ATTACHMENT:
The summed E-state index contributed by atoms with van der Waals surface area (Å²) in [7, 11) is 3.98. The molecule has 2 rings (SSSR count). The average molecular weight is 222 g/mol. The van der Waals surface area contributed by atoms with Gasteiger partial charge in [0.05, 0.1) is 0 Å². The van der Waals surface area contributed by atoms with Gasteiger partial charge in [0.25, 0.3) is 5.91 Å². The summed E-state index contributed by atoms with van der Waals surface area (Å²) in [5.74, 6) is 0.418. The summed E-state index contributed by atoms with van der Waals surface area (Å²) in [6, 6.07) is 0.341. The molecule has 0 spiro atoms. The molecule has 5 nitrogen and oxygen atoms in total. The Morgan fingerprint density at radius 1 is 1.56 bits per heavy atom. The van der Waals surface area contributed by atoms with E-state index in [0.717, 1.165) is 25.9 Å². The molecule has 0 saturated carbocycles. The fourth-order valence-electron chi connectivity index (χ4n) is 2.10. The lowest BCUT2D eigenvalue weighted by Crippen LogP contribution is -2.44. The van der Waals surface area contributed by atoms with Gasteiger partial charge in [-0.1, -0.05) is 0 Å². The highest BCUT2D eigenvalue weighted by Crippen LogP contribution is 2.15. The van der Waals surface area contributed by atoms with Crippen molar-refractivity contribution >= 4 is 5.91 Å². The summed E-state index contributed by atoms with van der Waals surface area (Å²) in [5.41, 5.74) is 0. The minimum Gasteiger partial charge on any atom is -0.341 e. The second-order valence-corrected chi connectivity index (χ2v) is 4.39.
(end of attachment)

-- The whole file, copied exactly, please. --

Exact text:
The summed E-state index contributed by atoms with van der Waals surface area (Å²) in [7, 11) is 3.98. The molecule has 2 rings (SSSR count). The average molecular weight is 222 g/mol. The van der Waals surface area contributed by atoms with Gasteiger partial charge in [0.05, 0.1) is 0 Å². The van der Waals surface area contributed by atoms with Gasteiger partial charge in [0.25, 0.3) is 5.91 Å². The summed E-state index contributed by atoms with van der Waals surface area (Å²) in [5.74, 6) is 0.418. The summed E-state index contributed by atoms with van der Waals surface area (Å²) in [6, 6.07) is 0.341. The molecule has 0 spiro atoms. The molecule has 5 nitrogen and oxygen atoms in total. The Morgan fingerprint density at radius 1 is 1.56 bits per heavy atom. The van der Waals surface area contributed by atoms with E-state index in [0.717, 1.165) is 25.9 Å². The molecule has 0 saturated carbocycles. The fourth-order valence-electron chi connectivity index (χ4n) is 2.10. The lowest BCUT2D eigenvalue weighted by Crippen LogP contribution is -2.44. The van der Waals surface area contributed by atoms with Gasteiger partial charge in [-0.1, -0.05) is 0 Å². The highest BCUT2D eigenvalue weighted by Crippen LogP contribution is 2.15. The van der Waals surface area contributed by atoms with Crippen molar-refractivity contribution >= 4 is 5.91 Å². The summed E-state index contributed by atoms with van der Waals surface area (Å²) in [5.41, 5.74) is 0. The minimum Gasteiger partial charge on any atom is -0.341 e. The second-order valence-corrected chi connectivity index (χ2v) is 4.39.